Finding New Meaning In V-Day

| February 13, 2013
Program Coordinator for UofL’s Prevention, Education and Advocacy on Campus and in the Community (PEACC) Sally Evans and Barbara O’Daniel, director of UofL’s production of “The Vagina Monologues.” Photo by CHRIS HUMPHREYS | The Voice-Tribune.

Program Coordinator for UofL’s Prevention, Education and Advocacy on Campus and in the Community (PEACC) Sally Evans and Barbara O’Daniel, director of UofL’s production of “The Vagina Monologues.” Photo by CHRIS HUMPHREYS | The Voice-Tribune.

Staff Writer
The Voice-Tribune 

“V is for victory, Valentine – and vagina.”

Sally Evans and Barbara O’Daniel shared a laugh as the two referenced the upcoming Valentine’s Day opening of “The Vagina Monologues” at the University of Louisville and all it encompasses, not only as a play, but as a platform for awareness and action.

In its 10th year on campus, “The Vagina Monologues” will run Thursday, Feb. 14, through Sunday, Feb. 16. While a unique way to spend the Valentine’s holiday, the play’s main purpose is to support the fight to end sexual and physical abuse of women. “This (show) is more based in wanting to get the message out,” said O’Daniel, director of this year’s UofL production of “The Vagina Monologues.” “Not that it’s not funny. There’s a lot of funny pieces in it, but this is more of a message show.”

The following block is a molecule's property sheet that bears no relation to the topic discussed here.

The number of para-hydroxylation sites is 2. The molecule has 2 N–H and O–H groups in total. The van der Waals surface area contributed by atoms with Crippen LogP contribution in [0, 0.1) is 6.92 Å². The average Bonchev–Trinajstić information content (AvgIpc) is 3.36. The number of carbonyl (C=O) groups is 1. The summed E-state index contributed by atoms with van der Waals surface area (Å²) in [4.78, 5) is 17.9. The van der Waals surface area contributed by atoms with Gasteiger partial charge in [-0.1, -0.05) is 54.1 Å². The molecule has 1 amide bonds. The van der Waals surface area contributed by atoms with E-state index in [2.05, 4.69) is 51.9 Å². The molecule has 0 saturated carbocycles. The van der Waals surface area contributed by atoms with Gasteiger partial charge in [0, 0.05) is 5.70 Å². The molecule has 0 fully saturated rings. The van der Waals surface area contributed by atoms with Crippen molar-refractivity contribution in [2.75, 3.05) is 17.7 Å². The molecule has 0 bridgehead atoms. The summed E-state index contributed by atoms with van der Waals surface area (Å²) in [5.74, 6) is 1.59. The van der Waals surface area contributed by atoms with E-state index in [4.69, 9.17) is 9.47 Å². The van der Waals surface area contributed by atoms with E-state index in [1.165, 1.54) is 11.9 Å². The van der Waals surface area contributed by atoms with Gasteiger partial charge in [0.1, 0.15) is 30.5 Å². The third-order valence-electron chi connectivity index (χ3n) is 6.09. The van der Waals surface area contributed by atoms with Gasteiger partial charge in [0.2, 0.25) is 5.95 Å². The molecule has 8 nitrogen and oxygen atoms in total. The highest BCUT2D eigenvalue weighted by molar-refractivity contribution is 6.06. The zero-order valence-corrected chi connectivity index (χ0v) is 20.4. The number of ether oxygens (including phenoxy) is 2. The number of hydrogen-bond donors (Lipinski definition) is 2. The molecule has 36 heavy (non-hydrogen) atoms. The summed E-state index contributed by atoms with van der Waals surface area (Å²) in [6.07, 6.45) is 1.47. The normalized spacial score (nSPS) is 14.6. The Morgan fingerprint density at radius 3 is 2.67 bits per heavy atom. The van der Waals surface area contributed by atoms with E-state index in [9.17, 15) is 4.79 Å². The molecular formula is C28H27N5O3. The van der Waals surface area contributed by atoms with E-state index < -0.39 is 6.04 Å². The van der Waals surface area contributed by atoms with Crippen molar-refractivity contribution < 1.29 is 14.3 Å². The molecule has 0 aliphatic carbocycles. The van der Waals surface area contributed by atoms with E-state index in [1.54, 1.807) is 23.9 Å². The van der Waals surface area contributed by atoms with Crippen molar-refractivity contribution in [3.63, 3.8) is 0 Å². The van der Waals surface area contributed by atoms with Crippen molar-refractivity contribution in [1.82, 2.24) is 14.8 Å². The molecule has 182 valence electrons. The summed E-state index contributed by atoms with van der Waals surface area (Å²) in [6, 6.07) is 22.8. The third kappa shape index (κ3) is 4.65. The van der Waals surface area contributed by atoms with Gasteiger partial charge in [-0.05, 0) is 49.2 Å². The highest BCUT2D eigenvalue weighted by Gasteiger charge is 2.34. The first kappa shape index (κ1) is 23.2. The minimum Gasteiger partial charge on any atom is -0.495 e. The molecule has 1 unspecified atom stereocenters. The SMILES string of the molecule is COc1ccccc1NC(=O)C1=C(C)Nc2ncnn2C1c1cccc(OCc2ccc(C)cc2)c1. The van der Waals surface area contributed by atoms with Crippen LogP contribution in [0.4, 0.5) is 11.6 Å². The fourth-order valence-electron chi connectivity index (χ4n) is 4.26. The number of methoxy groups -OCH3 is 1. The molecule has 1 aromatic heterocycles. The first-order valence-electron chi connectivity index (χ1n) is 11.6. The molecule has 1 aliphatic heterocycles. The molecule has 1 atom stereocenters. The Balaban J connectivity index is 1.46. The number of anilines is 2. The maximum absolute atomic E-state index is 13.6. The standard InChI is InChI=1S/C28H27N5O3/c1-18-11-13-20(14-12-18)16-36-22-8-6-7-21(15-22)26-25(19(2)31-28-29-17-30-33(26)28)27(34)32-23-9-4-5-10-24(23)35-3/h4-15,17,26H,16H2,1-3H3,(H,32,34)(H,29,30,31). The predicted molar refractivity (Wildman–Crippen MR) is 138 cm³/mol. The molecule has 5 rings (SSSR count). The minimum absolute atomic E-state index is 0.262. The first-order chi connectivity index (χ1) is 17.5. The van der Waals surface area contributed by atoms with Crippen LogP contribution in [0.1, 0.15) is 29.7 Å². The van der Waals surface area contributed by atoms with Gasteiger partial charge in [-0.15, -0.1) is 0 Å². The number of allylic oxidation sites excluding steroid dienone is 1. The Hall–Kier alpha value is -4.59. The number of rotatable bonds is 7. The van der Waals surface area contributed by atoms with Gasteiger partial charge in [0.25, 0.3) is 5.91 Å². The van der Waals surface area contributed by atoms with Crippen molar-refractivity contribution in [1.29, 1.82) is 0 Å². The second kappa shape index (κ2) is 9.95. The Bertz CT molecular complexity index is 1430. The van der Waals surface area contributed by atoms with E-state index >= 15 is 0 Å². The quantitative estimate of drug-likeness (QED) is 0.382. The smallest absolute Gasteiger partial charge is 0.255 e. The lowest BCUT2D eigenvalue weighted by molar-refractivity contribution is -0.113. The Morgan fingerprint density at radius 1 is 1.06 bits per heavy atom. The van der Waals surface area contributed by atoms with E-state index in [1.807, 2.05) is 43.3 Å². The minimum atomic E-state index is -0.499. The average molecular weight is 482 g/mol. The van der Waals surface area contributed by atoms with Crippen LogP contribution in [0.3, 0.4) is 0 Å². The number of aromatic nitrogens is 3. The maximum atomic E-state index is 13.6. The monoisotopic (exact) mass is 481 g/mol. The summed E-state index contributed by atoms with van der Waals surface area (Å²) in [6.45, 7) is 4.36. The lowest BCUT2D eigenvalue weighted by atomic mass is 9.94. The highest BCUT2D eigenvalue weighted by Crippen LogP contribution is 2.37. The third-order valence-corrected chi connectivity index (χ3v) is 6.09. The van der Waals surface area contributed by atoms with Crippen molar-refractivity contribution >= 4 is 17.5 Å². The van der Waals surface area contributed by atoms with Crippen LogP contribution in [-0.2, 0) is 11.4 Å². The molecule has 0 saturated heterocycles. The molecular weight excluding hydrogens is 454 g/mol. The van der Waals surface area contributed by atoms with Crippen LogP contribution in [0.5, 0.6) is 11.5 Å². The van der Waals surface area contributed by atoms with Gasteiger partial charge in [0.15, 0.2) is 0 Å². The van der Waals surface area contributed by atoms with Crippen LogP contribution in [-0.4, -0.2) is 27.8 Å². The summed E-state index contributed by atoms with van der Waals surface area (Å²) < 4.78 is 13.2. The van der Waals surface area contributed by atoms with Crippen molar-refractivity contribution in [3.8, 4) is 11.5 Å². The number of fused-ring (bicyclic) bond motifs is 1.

Written in 1996 by playwright and activist Eve Ensler, “The Vagina Monologues” addresses women’s sexuality and the social stigma surrounding rape and abuse. Running Off-Broadway and touring the U.S., Ensler found after every performance women waiting to share their own stories of survival, leading her to realize “The Vagina Monologues” could be more than a moving work of art on violence. On Valentine’s Day 1998, Ensler and a group of women in New York City established V-Day, a global activist movement to end violence against women and girls that raises funds and awareness through benefit productions of “The Vagina Monologues” as well as other community activities.

“(‘The Vagina Monologues’) is done as part of V-Day,” O’Daniel said. “(Ensler) writes a new (script) every year.” The monologues in the show are typically performed as a sort of presentation to the audience, but O’Daniel has chosen to set the play in a style similar to a women’s support group, with females of varying ages sharing their stories with one another.

The UofL cast is comprised of individuals ranging from students to alumnae, community members and a few professional actresses. The show will also feature celebrity guest performers, including WAKY 103.5 FM radio host Leesa Mitchell, UofL Woman and Gender Studies professor Dr. Kaila Story and The Voice-Tribune’s Angie Fenton, who will play the role of narrator during one of the three performances. Crescent Hill Radio’s “Take it from Tara” host Tara Bassett will act in the play throughout the show’s entirety.